26 October 2023

Resilience demands integrated governance and action

We are in a unique moment in time – the transition to climate neutrality is accelerating, all while various overlapping crises continue to destabilise society. These include, of course, biodiversity, growing urban inequality and climate crises. But we are furthermore still working to recover in light of the COVID-19 pandemic, all while war rages within and beyond Europe’s border. How can we build resilience in the face of these changes and destabilising events?

The world is reaching a crossroads where there is a need for decisive collective action. Over 350 participants from cities and regions, research, community organisations, the European Commission and United Nations came together last week at the 10th edition of the European Urban Resilience Forum (EURESFO) in ICLEI member Cascais, Portugal to define pathways for cities, resulting in a number of clear calls to action.

Breaking silos in cities

Reflecting on progress made in the field of urban resilience over the past decade brought to light that we cannot sufficiently respond to the scale and complexity of upcoming risks while working in silos. As Virginijus Sinkevičius, European Commissioner for the Environment, Oceans and Fisheries explained in EURESFO’s opening plenary session; “We never know what’s around the corner. But, with an integrated approach, we are better prepared.”

Taking an integrated approach to resilience goes beyond working across silos: it also demands multi-level governance. Cities, regions, nations, and supranational bodies like the European Commission must come together, with local leaders getting the space required to shape effective policies. This year made clear that cities and regional authorities are engaged and ready to take action, while raising ambitions for national-level presence as part of next year’s event. Commissioner Sinkevičius said explicitly that next year, when the Commission plans to focus on water resilience, “cities will have a major role to play! And, in that work, we will be reaching out to ICLEI to draw on your knowledge and experience on the integrated approach.”

For their part, local leaders expressed again and again their willingness, unique expertise, and ability to contribute to these processes. Joanna Balsemao, City Councilor in host city Cascais, noted the eagerness of residents to take part in resilience-building at the local scale, explaining, “It’s good to hear what will happen in Europe and in Portugal, but people want to know what will happen in their city.”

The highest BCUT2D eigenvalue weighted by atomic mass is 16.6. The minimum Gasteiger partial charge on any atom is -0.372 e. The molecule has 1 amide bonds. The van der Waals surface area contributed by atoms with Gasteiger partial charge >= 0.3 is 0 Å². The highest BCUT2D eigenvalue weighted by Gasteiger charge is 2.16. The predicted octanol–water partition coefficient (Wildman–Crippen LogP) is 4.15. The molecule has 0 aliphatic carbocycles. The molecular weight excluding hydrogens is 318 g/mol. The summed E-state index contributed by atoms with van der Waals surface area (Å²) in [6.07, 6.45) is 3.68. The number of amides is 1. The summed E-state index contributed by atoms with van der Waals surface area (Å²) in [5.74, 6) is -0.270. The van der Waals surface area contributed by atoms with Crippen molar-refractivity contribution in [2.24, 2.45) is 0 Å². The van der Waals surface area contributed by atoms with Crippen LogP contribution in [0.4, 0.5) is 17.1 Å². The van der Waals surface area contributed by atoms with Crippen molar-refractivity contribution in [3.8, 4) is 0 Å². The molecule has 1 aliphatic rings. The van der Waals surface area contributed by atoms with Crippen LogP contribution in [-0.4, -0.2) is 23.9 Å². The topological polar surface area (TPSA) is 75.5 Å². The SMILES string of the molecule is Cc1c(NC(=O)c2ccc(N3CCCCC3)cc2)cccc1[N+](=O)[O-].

Balsemao’s words echoed throughout a closed-door session for Mayors. This event, which convened a high-level political session with 17 mayors and city officials representing ICLEI Members from diverse European geographies, made it absolutely clear that local leaders are on the frontline of the climate crisis, and are committed to ensuring that their communities are resilient in the face of an uncertain future.

A European Resilience Partnership

The event, which brought together participants from over 44 countries, laid out a collective roadmap for an European Resilience Partnership, which will be further elaborated upon for its anticipated launch at EURESFO 2024 in ICLEI Member Valencia (Spain). The Partnership is intended to boost the impact of their initiatives, programmes and offerings through collaboration. Partnering institutions and organisations representing different sectors and governance scales aim to close gaps between their resilience approaches, facilities and tools towards seamless functioning of their technical and financial support to focus on ensuring resilience of cities and regions today, and to prepare for future stressors.

Harriët Tiemens
, Director of the Green Metropolitan Region of Arnhem-Nijmegen (the Netherlands), and member of the ICLEI Europe Regional Executive Committee, supported this process, saying: “It's important to work with several stakeholders to make Europe more resilient and come into action. Setting targets together, developing a shared programme and finding the budget to execute it. There is no formal construct but collaboration on the content in a structured way with a coalition of the willing.”

Present proofing for a resilient future.

Wolfgang Teubner, ICLEI Europe Managing Director, has been clear in stating the importance of this opportunity at EURESFO for cities to convene and define a shared vision of a resilient transformation across Europe, “In the past 10 years, we have built a community and increased awareness for the broader concept of resilience: from focusing on adaptation, to broadening scope to cover a wider range of hazards and issues that cities are currently facing. Europe is on a good path; there is a stronger sense that cities are starting to address resilience issues and planning with a more systematic approach, while collaborating and supporting each other with the common goal of a resilient and climate neutral EU by 2030.”

In these turbulent times, amidst the extreme climate events happening today, equipping European cities with tools and ways of working that allow for decisive, collective climate action is essential to not only ‘future-proof’ our cities, but to ‘present-proof’ them too.

Learn more about ICLEI Europe’s activities on resilience and climate adaptation, initiatives, and project involvement here.